One of the reasons Kerry Condon wanted to dive into Night Swim was the water.
“I was always interested in doing swimming on-camera and combining those two great interests for me,” Condon, an accomplished swimmer who swam competitively as a child, says. “I am a good swimmer and I wanted to show my physicality. I love water in movies and I think filming in water is beautiful, so I wanted to be a part of that and learn more about it.”
Another major reason was the genre. “I thought this was a great opportunity for me that I’d never done a horror movie before, and I’ve always wanted a career that would allow me to be a character actress in every kind of genre,” shares Condon, who was nominated for a Best Supporting Actress Academy Award for her role in the comedy The Banshees of Inisherin. Condon was also a recurring character in the critically acclaimed drama Better Call Saul (a Breaking Bad spinoff).
In Night Swim, based on McGuire’s acclaimed 2014 short film of the same name, Ray Waller (Wyatt Russell) is a former major league baseball player forced into early retirement by a degenerative illness. Secretly hoping, against the odds, to return to pro ball, Ray persuades his wife, Eve (Condon), that their new home’s shimmering backyard swimming pool will be fun for the kids (Amélie Hoeferle and Gavin Warren) and provide physical therapy for him. But a dark secret in the home’s past will unleash a malevolent force that will drag the family under, into the depths of inescapable terror.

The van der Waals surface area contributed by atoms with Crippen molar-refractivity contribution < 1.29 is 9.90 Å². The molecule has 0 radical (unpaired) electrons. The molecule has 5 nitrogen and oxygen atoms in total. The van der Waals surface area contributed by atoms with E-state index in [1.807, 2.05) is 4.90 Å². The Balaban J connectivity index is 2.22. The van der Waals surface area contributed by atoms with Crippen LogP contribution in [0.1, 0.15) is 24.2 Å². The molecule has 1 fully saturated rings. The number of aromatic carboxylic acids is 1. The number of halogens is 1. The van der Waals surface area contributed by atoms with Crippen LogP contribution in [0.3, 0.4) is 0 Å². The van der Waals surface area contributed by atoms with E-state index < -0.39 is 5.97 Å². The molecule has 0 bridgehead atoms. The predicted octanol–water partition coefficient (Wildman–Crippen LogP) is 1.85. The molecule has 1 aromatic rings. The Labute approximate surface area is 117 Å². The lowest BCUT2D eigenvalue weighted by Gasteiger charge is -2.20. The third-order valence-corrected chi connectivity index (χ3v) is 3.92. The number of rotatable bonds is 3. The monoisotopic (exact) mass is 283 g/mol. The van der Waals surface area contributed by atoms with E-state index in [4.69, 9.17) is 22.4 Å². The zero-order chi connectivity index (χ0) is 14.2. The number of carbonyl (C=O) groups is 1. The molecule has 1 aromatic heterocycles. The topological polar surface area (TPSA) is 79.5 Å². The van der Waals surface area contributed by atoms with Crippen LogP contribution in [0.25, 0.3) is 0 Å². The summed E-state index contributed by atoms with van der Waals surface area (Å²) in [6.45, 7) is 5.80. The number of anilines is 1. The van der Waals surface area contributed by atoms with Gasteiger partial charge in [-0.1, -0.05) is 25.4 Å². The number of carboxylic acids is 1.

“On the day I met Kerry, she had been nominated for a Golden Globe for Banshees of Inisherin and swam a mile in the ocean that morning – not a bad day,” director Bryce McGuire says. “She had to do some really demanding underwater work, especially late in the movie, that most people simply would not have been able to do. She’s an extremely tough and physical actor. Something special happens with Kerry every time the camera rolls. She really pushed me and the material, and she’s fantastic in the movie.” Condon enjoyed working with McGuire as well. “Bryce knew a lot about the genre and that was important to me because I hadn’t done something like this before,” she says. “He had a lot of references and wanted it to be character-based, which appealed to me. A lot was riding on Bryce, and he gave it everything. He was also always open to collaboration, which was great. I have worked with directors in the past that didn’t want to listen to other suggestions, but I believe that the best idea should win, doesn’t matter who gave it and Bryce felt the same.”
Dare to take a dive when Night Swim, distributed by Universal Pictures International, opens in cinemas February 21. #NightSwimMoviePh